Hybrid Operations and the Importance of Resilience: Lessons From Recent Finnish History

René Nyberg – 8th February 2018

Carnegie

Russian hybrid operations and information warfare have dominated the headlines of late. Billed as a new threat to Western democratic societies, Russian hybrid operations run the gamut from fake Facebook accounts targeting unsuspecting U.S. voters with fake news to economic information used for foreign policy gain. The term itself may indeed be new but the concept is as old as warfare and diplomacy, and Russia’s neighbors have had to live with it for a long time. Few countries can match Finland’s long experience of dealing with Soviet and Russian hybrid warfare—before, during, and after the Cold War—and few countries have had as much success in standing up to it. The secret of Finland’s success can be found in the resilience of Finnish society, which is derived from its unique history and record of combining firmness with flexibility in dealing with its much larger, difficult, and unpredictable neighbor.

The concept of resilience has gained considerable popularity along with the increased attention to hybrid warfare and its many variations. Resilience to cyber attacks, to information operations, or to fake news has been frequently mentioned as the answer to the challenge of hybrid warfare that nations on both sides of the Atlantic confront. They need to embrace resilience to protect themselves from these threats. Indeed, building resilience is essential to a nation’s ability to defend itself in multiple domains. Defenses against cyber intrusions are essential to making a nation’s critical infrastructure resilient. At the same time, publicly identifying those who generate and deliberately spread fake news and correcting the record can help the public’s awareness of bad actors.

However, building up a nation’s resilience to information operations and influence campaigns by hostile actors is a far more difficult task that cannot be accomplished solely with these short-term steps. Resilience is the key concept in responding to disinformation and hybrid operations in all forms. Resilience cannot be developed easily or quickly in a society that does not have it. Here, the population’s level of education plays a crucial role.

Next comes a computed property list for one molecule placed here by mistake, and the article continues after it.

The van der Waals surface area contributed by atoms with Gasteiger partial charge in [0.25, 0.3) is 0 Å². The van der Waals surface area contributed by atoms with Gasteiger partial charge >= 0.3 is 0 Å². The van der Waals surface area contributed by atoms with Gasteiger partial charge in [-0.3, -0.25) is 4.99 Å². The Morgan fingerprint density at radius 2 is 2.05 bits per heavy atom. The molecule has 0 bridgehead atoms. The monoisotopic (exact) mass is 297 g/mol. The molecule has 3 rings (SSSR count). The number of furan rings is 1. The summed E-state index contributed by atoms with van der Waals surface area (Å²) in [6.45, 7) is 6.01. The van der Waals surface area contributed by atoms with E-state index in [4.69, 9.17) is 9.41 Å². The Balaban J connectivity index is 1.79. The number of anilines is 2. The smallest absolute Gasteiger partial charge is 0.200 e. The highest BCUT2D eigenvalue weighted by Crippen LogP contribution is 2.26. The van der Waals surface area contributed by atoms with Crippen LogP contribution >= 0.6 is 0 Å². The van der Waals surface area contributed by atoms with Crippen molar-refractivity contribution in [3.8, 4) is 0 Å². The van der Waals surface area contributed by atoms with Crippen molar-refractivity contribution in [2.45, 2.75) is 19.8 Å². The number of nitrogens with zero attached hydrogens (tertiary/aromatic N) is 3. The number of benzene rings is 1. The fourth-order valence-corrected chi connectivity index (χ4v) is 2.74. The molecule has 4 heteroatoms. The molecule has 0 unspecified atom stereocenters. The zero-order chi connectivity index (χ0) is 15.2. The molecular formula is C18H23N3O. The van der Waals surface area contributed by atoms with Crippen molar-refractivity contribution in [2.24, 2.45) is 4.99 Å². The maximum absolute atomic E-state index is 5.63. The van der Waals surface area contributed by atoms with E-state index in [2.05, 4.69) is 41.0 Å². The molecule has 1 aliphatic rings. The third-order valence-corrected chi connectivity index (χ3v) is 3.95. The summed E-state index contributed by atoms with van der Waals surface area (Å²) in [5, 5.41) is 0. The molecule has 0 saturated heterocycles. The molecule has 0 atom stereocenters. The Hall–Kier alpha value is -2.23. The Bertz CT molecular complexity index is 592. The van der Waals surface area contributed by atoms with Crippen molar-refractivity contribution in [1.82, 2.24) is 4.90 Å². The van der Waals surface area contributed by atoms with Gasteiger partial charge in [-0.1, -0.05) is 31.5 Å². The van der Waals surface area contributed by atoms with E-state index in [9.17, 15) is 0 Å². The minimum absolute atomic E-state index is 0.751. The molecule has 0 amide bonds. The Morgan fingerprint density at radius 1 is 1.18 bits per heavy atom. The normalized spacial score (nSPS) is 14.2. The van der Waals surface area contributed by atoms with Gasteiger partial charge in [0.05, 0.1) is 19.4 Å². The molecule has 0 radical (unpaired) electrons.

In the current environment, with its countless sources of information and opportunities to misinform, misguide, and misdirect the public, the attacker will always have a number of important advantages. The defender, meanwhile, runs the risk of playing whack-a-mole, not knowing from where the next fake news item will come. To deal with this challenge, nations have to commit to the long-term task of building societal resilience and helping their citizens become educated, sophisticated, and discerning consumers of information.

A high level of trust, both private and public, characterizes Scandinavian societies and is underpinned by a centuries-old tradition of self-government. A small linguistic community is also protected by the effective wall of its language. The Russian news agency Sputnik launched a Finnish-language news service in April 2015 and tried to recruit a large number of journalists, with scant success. Sputnik gave up in March 2016, and it also folded its operations in Denmark, Norway, and Sweden. Google Translate is not enough to make an impact on a stable and sophisticated Scandinavian society.

FINLAND’S RECENT HISTORY OF RESILIENCE

Building resilience is a task that nations approach in different ways. For some countries, resilience develops organically as a by-product of history and national experience. For others, it takes a deliberate, long-term effort woven into the education system and national conversation.